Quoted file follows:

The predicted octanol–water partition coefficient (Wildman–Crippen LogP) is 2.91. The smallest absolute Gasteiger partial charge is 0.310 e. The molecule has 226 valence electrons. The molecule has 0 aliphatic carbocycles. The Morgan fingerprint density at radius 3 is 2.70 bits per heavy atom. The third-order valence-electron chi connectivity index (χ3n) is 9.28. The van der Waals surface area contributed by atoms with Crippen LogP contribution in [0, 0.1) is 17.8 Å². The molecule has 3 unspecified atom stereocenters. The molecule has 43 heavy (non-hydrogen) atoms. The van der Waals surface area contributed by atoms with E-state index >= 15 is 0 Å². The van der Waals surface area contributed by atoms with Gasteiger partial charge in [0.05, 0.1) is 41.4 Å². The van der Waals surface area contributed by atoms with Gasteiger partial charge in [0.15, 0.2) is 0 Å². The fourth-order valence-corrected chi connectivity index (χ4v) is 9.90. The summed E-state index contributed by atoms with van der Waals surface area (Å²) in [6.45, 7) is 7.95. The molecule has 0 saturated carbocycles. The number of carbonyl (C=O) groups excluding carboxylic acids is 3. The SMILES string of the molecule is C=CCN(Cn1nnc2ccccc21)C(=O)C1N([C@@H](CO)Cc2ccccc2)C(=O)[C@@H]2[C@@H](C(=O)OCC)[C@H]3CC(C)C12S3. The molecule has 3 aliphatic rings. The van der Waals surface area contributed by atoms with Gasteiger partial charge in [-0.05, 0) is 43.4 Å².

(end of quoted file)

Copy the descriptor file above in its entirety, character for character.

The predicted octanol–water partition coefficient (Wildman–Crippen LogP) is 2.91. The smallest absolute Gasteiger partial charge is 0.310 e. The molecule has 226 valence electrons. The molecule has 0 aliphatic carbocycles. The Morgan fingerprint density at radius 3 is 2.70 bits per heavy atom. The third-order valence-electron chi connectivity index (χ3n) is 9.28. The van der Waals surface area contributed by atoms with Crippen LogP contribution in [0, 0.1) is 17.8 Å². The molecule has 3 unspecified atom stereocenters. The molecule has 43 heavy (non-hydrogen) atoms. The van der Waals surface area contributed by atoms with E-state index >= 15 is 0 Å². The van der Waals surface area contributed by atoms with Gasteiger partial charge in [0.05, 0.1) is 41.4 Å². The van der Waals surface area contributed by atoms with Gasteiger partial charge in [0.15, 0.2) is 0 Å². The fourth-order valence-corrected chi connectivity index (χ4v) is 9.90. The summed E-state index contributed by atoms with van der Waals surface area (Å²) in [6.45, 7) is 7.95. The molecule has 0 saturated carbocycles. The number of carbonyl (C=O) groups excluding carboxylic acids is 3. The SMILES string of the molecule is C=CCN(Cn1nnc2ccccc21)C(=O)C1N([C@@H](CO)Cc2ccccc2)C(=O)[C@@H]2[C@@H](C(=O)OCC)[C@H]3CC(C)C12S3. The molecule has 3 aliphatic rings. The van der Waals surface area contributed by atoms with Gasteiger partial charge in [-0.05, 0) is 43.4 Å².